With plenty to see and do in the South Waikato area, you can easily make a day of it. Enjoy some local cheese at Over the Moon Dairy Company, take your bike and try out the Waikato River Trails, or do a spot of fly fishing in one of the many great waterways in the area.

Boutique galleries and gift stores are plentiful in Tirau, while Tokoroa, a little further south, celebrates its forestry heritage with the carved Talking Poles and NZ Timber Museum.

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New Zealand

Acre Farm, Cambridge

Lavender Farm

WHERE LAVENDER MEETS PASSION

Acre Farm started their business because they are passionate about their ideas and what they want to achieve.

Acre Farm

Not only do they want to provide a great place for their family to live, but they want to incorporate their thinking into several aspects that will make up ACRE Farm.

​They believe that not only by growing Lavender and a few other things… we will create a wonderful place, but that is also creating a small range of products, developing our property, and offering some simple extras, that we can share our place with others.

It will take a few years to bring it all together but we think it will be well worth the effort.

They love it in Cambridge.

Acre Farm believes Cambridge is an awesome place to do business and be a part of it. They love living in Cambridge.

Not only do they want to provide a great place for their family to live, but they want to incorporate their thinking into several aspects that will make up ACRE Farm.

Everything that grows in our garden

Acre Farm has over 1700 lavender plants with 3 different varieties.

We do have fresh lavender available in season (Dec-Mar). We also have limited dried lavender available over the year (subject to demand) 

Acre Farm is always working on more products so visit their website!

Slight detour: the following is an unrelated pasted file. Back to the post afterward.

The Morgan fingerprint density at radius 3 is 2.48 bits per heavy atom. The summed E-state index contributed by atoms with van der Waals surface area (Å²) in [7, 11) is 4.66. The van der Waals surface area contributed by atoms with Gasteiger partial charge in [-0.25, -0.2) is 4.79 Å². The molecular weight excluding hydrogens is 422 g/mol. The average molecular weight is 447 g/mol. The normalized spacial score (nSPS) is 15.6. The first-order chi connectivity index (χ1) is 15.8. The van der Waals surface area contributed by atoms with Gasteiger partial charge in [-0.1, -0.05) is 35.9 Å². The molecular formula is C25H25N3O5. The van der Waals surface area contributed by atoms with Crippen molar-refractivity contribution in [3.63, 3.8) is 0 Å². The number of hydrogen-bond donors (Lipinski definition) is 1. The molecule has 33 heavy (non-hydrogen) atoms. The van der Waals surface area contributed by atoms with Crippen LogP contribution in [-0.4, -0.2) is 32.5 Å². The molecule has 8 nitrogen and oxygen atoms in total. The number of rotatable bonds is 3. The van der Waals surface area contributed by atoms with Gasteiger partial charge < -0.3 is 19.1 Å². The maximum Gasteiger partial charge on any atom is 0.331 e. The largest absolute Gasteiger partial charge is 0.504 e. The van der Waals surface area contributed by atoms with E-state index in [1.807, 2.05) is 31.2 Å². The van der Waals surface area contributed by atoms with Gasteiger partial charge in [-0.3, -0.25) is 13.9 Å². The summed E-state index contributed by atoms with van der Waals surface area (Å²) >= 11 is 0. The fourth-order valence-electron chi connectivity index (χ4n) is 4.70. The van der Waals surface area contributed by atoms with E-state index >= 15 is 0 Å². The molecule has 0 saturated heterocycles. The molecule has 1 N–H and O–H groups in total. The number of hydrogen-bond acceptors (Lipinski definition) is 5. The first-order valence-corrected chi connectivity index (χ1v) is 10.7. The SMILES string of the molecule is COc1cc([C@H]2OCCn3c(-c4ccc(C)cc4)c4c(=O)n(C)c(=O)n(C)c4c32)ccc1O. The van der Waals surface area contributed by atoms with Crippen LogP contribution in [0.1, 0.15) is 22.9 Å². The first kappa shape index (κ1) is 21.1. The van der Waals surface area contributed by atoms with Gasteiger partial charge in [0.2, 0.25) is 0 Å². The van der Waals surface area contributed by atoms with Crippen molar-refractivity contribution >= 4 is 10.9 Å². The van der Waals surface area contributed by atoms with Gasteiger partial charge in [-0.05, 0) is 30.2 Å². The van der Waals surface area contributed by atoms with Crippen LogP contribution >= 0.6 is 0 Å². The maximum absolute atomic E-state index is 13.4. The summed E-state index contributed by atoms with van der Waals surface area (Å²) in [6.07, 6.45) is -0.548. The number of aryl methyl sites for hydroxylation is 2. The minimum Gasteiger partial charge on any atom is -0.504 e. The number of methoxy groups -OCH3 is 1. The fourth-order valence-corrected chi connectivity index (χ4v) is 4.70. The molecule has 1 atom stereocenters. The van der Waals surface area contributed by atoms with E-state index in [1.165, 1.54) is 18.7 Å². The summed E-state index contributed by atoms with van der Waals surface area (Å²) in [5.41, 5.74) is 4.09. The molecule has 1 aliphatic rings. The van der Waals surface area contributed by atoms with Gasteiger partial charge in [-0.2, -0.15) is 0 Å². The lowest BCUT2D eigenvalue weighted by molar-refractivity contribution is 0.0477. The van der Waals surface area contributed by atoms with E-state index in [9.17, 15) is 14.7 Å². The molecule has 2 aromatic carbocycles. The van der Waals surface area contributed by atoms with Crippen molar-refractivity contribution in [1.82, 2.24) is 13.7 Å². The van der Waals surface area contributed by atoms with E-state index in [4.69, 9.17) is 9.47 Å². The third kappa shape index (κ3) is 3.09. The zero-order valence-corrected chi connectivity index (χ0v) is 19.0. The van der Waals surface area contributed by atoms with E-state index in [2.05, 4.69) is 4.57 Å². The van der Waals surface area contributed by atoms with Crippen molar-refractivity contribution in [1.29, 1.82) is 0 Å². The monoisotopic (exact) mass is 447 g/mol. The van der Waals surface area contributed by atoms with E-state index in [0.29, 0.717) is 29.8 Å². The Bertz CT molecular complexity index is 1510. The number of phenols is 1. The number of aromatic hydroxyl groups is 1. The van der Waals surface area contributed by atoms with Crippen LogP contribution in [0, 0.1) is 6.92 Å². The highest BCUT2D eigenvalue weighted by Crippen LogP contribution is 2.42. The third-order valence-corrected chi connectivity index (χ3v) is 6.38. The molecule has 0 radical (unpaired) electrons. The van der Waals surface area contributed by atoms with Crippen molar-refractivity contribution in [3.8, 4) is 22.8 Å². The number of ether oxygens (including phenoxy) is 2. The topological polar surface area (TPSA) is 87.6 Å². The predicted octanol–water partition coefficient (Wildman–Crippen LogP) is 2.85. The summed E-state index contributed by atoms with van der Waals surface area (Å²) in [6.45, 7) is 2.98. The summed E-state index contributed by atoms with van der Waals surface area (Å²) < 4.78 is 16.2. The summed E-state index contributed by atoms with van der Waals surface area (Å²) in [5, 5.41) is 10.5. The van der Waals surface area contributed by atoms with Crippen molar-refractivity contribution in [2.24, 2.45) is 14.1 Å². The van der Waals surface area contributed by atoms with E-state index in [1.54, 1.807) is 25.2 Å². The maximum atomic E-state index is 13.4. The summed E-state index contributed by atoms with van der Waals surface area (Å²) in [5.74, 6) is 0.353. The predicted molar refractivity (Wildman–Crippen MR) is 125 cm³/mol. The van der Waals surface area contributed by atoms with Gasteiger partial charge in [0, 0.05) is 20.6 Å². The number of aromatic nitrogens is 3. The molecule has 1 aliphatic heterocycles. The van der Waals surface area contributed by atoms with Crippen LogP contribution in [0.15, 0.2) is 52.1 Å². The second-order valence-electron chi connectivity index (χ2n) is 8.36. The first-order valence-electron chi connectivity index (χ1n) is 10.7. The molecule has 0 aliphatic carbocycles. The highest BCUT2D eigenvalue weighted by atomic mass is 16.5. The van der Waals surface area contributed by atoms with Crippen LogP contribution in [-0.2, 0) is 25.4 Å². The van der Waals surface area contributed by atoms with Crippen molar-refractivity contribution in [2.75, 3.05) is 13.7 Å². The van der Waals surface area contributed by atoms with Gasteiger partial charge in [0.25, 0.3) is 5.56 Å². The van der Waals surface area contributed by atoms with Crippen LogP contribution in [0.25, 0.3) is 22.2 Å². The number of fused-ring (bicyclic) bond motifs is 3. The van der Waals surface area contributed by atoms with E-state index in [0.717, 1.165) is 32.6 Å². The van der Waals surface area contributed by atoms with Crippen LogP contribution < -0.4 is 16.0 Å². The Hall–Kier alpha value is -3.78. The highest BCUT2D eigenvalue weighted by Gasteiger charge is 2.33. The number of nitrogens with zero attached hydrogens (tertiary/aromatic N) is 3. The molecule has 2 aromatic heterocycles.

ONE Celebrant for any occasion at ACRE FARM

Hi my name is Kate.

Congratulations on your engagement.

I love weddings. I love celebrations.

When I started this journey I searched the word celebrant and it said this…

CELEBRANT – Celebrator, merrymaker, partyer (also partier), reveler.

I would describe myself as all of the above and I Love my Job!.

However the life of the party I fully appreciate the importance of an incredible marriage ceremony and the memories it creates for not only the couple but for the witnessing family and friends.

I am a professionally trained celebrant and my overall goal is to facilitate with not just the ceremony but to help guide you and your fiancé so that on your day you can relax and enjoy.

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New Zealand

The Rimutaka Incline, Wellington

Built in 1878, this rail route between the Hutt Valley and Featherston is now a gently graded 18 km walk, run or mountain bike ride, with opportunities for camping, swimming and fishing.

The rail trail is a gently graded 18 km walk or mountain bike ride. This makes it an ideal trip for families with children. The trail is also popular with dog walkers.

Interpretation panels telling the colourful stories associated with the former rail line have been installed along the trail which also features restored railway bridges and historic tunnels (take a torch).